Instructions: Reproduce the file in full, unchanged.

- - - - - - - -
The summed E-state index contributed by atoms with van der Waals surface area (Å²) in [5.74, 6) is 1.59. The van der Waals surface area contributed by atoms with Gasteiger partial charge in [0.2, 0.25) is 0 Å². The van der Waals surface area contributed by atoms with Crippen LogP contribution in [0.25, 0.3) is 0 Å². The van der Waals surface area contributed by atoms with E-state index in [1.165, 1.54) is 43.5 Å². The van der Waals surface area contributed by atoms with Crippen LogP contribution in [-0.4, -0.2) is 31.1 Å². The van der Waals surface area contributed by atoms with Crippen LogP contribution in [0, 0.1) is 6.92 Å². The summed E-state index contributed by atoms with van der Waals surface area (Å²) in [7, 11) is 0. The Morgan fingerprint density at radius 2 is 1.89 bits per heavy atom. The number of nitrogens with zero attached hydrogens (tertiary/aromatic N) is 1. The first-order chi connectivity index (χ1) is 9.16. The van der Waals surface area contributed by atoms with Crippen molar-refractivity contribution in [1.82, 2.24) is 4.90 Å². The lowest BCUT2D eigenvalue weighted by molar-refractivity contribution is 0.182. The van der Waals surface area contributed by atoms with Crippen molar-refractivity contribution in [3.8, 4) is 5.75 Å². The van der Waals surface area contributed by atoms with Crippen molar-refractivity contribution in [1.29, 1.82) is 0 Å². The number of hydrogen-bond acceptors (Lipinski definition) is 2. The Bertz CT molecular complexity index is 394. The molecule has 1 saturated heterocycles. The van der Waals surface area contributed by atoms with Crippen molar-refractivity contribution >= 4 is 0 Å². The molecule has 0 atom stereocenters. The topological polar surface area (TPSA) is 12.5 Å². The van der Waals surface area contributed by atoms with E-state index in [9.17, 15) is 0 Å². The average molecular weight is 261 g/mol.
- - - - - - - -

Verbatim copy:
The summed E-state index contributed by atoms with van der Waals surface area (Å²) in [5.74, 6) is 1.59. The van der Waals surface area contributed by atoms with Gasteiger partial charge in [0.2, 0.25) is 0 Å². The van der Waals surface area contributed by atoms with Crippen LogP contribution in [0.25, 0.3) is 0 Å². The van der Waals surface area contributed by atoms with E-state index in [1.165, 1.54) is 43.5 Å². The van der Waals surface area contributed by atoms with Crippen LogP contribution in [-0.4, -0.2) is 31.1 Å². The van der Waals surface area contributed by atoms with Crippen LogP contribution in [0, 0.1) is 6.92 Å². The summed E-state index contributed by atoms with van der Waals surface area (Å²) in [7, 11) is 0. The Morgan fingerprint density at radius 2 is 1.89 bits per heavy atom. The number of nitrogens with zero attached hydrogens (tertiary/aromatic N) is 1. The first-order chi connectivity index (χ1) is 9.16. The van der Waals surface area contributed by atoms with Crippen molar-refractivity contribution in [1.82, 2.24) is 4.90 Å². The lowest BCUT2D eigenvalue weighted by molar-refractivity contribution is 0.182. The van der Waals surface area contributed by atoms with Crippen molar-refractivity contribution in [3.8, 4) is 5.75 Å². The van der Waals surface area contributed by atoms with Crippen molar-refractivity contribution in [1.29, 1.82) is 0 Å². The number of hydrogen-bond acceptors (Lipinski definition) is 2. The Bertz CT molecular complexity index is 394. The molecule has 1 saturated heterocycles. The van der Waals surface area contributed by atoms with Crippen molar-refractivity contribution >= 4 is 0 Å². The molecule has 0 atom stereocenters. The topological polar surface area (TPSA) is 12.5 Å². The van der Waals surface area contributed by atoms with E-state index in [9.17, 15) is 0 Å². The average molecular weight is 261 g/mol.